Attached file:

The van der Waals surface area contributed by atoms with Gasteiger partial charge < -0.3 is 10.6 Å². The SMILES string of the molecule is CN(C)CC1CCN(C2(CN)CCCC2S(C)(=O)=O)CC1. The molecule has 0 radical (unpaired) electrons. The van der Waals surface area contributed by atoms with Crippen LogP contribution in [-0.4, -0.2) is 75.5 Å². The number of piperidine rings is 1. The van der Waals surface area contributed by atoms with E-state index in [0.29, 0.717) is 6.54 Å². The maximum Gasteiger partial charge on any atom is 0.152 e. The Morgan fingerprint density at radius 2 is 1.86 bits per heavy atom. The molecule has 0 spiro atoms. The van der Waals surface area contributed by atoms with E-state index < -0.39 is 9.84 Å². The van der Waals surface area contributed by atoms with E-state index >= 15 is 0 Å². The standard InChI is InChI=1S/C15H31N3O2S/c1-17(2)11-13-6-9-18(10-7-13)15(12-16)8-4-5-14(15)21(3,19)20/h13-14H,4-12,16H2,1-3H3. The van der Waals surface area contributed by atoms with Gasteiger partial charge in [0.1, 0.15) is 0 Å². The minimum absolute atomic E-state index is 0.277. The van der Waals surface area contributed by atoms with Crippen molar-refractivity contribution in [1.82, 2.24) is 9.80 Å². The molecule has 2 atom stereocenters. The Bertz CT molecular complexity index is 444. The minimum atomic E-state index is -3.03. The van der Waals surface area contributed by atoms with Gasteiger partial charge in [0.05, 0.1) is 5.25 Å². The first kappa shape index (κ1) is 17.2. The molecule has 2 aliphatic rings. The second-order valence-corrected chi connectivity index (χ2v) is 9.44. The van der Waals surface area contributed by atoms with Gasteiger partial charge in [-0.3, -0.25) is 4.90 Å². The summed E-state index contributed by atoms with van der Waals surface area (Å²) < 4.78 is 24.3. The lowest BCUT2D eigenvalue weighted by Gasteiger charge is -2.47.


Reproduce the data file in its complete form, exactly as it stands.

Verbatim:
The van der Waals surface area contributed by atoms with Gasteiger partial charge < -0.3 is 10.6 Å². The SMILES string of the molecule is CN(C)CC1CCN(C2(CN)CCCC2S(C)(=O)=O)CC1. The molecule has 0 radical (unpaired) electrons. The van der Waals surface area contributed by atoms with Crippen LogP contribution in [-0.4, -0.2) is 75.5 Å². The number of piperidine rings is 1. The van der Waals surface area contributed by atoms with E-state index in [0.29, 0.717) is 6.54 Å². The maximum Gasteiger partial charge on any atom is 0.152 e. The Morgan fingerprint density at radius 2 is 1.86 bits per heavy atom. The molecule has 0 spiro atoms. The van der Waals surface area contributed by atoms with E-state index < -0.39 is 9.84 Å². The van der Waals surface area contributed by atoms with E-state index >= 15 is 0 Å². The standard InChI is InChI=1S/C15H31N3O2S/c1-17(2)11-13-6-9-18(10-7-13)15(12-16)8-4-5-14(15)21(3,19)20/h13-14H,4-12,16H2,1-3H3. The van der Waals surface area contributed by atoms with Gasteiger partial charge in [0.1, 0.15) is 0 Å². The minimum absolute atomic E-state index is 0.277. The van der Waals surface area contributed by atoms with Crippen molar-refractivity contribution in [1.82, 2.24) is 9.80 Å². The molecule has 2 atom stereocenters. The Bertz CT molecular complexity index is 444. The minimum atomic E-state index is -3.03. The van der Waals surface area contributed by atoms with Gasteiger partial charge in [0.05, 0.1) is 5.25 Å². The first kappa shape index (κ1) is 17.2. The molecule has 2 aliphatic rings. The second-order valence-corrected chi connectivity index (χ2v) is 9.44. The van der Waals surface area contributed by atoms with Gasteiger partial charge in [-0.3, -0.25) is 4.90 Å². The summed E-state index contributed by atoms with van der Waals surface area (Å²) < 4.78 is 24.3. The lowest BCUT2D eigenvalue weighted by Gasteiger charge is -2.47.